Vivid portrayals make 'Boys Next Door' a rare breed Colonial Players deft with delicate subject

May 29, 1992|By Phil Greenfield | Phil Greenfield,Contributing Writer

Tom Griffin's "The Boys Next Door," currently in production at the Colonial Players of Annapolis, is a rare breed: an unabashedly didactic work that manages to make its point deftly and humorously without wailing, teeth-gnashing, or the plucking of society's guilt strings.

The subject is mental retardation and illness, and the play revolves around an extraordinary quartet of mainstreamed men who live in a group apartment under the watchful eye of their well-intentioned, long-suffering social worker.

There is Arnold -- a paranoid obsessive compulsive among paranoid obsessive compulsives. He drives his supervisor bananas with his tantrums, his whining about "behavior patterns" and his propensity for purchasing multiple boxes of Wheaties and heads of lettuce at the market.

Norman Bulansky -- "Hi. I'm Norman Bulansky. Welcome to my home." -- is perhaps the most functional of the four. A moderately retarded young man, he works at the corner doughnut shop when he isn't too busy stuffing his face with the boss' merchandise.

If you desire golf lessons from a paranoid schizophrenic, Barry Klemper is the man to call. Imbued with an energy that only mania can provide, Barry has the farthest to fall. And we learn in Act II that Mother Nature had an accomplice in the conspiracy to ruin this young man's life.

The other real heart-breaker of the group is Lucien. The profoundly retarded older gentleman cannot begin to master the alphabet in a pathetic attempt to impress a psychiatric evaluation officer. But his face lights up with the joyful innocence of a child as he describes his home and his three friends to the same functionary.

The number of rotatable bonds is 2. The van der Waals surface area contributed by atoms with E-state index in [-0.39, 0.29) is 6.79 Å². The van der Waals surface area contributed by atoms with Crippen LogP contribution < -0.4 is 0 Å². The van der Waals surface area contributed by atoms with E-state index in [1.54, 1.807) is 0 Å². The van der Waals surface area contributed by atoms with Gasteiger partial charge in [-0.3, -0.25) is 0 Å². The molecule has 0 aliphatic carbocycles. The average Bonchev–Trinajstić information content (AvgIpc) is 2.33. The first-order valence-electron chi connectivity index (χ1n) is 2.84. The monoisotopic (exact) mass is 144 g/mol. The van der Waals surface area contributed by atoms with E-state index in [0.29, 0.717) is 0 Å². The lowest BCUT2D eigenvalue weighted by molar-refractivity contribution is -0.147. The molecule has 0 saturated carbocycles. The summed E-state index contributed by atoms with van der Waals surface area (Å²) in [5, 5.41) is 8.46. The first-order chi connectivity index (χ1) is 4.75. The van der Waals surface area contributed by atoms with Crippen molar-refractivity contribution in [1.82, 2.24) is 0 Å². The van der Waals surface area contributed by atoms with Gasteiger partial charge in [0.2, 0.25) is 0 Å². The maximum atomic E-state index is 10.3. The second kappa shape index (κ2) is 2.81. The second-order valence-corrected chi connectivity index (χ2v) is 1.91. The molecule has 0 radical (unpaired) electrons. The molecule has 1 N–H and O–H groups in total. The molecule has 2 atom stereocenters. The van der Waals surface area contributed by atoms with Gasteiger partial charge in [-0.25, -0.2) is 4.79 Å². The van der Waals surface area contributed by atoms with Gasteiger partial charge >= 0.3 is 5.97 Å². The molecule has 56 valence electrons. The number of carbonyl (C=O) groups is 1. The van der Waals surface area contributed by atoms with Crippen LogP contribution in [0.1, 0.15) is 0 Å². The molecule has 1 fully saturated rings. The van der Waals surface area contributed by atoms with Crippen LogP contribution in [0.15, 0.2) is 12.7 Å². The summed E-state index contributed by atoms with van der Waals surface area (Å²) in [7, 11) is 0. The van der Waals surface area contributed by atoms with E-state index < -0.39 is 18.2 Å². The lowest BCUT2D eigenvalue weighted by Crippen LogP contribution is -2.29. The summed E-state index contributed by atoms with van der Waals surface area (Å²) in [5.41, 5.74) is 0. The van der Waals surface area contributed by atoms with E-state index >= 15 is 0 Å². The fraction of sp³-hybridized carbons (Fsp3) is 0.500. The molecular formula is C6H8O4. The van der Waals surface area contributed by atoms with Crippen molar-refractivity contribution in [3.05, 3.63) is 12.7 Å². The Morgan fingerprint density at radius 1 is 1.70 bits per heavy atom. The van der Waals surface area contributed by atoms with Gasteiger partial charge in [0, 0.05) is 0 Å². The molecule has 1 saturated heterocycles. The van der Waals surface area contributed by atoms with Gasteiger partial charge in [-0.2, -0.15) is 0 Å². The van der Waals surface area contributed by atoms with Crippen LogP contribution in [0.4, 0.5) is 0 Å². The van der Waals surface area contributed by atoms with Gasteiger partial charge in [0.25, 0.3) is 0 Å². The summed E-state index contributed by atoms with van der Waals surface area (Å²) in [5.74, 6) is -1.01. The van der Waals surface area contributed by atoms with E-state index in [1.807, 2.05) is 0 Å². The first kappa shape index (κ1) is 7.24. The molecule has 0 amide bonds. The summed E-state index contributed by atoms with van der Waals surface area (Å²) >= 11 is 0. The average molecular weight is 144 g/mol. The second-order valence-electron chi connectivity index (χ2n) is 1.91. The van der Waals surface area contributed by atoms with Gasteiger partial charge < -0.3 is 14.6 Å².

Much of the play centers on Jack Palmer, the burnt-out social worker who provides insights into the lives of his charges and into his own mounting frustration as well. Greg Peace is excellent as Jack, making his ambivalence palpable. The guys like him and he wants to help, but at what cost? His job drives him crazy. "They never change," he says in amazement and disgust. "They just never change."

Remarkable acting takes place every minute the four central characters are on stage. The facial energy alone is extraordinary.

Peter Kaiser is both hilarious and genuinely touching as the good-natured Norman. Characterizations this good are rare.

Jim Gallagher stunningly captures Barry's highs and lows. His prissy energy in Act I is, frankly, great fun. But it is in his portrayal of the character's stark terror in Act II that he shows his remarkable depth as an actor.

Arnold, as brought to life by Jim Newcomb, serves as rather incessant comic relief, but the characterization is so bizarrely energetic that Newcomb is a sight to behold. I'm told that there really are people like Arnold who exist in this world. I believe it, I guess, but just barely.

Unbelievably, Tom Boynton assumed the role of Lucien in this production at the very last minute. I say unbelievably because his absorption into this gentle, befuddled old soul is total. Grimaces of perplexity and rare smiles of understanding emanate from this man with equal radiance.

For one brief soliloquy, the vacant stare of Boynton's Lucien dissipates, as the character becomes whole and shines his inner light on us more comprehensively. "I will not wither because the cage is too small," he says defiantly before regressing to his other form. It is a transcendent moment.

Director Dan Higgs also has made excellent use of Nancy Fulton as Norman's lovely girlfriend, Sheila, who must be home by 9, and of A. C. Boughton as Mr. Klemper, the jerk who has much to learn from the "retards" he so cruelly disparages.

"The Boys Next Door" is playing now through June 13 at the Colonial Players Theater, 108 East St. in Annapolis. Shows are 8:30 p.m., Thursdays to Saturdays. Matinees are at 2:30 p.m. Phone: 268-7373.

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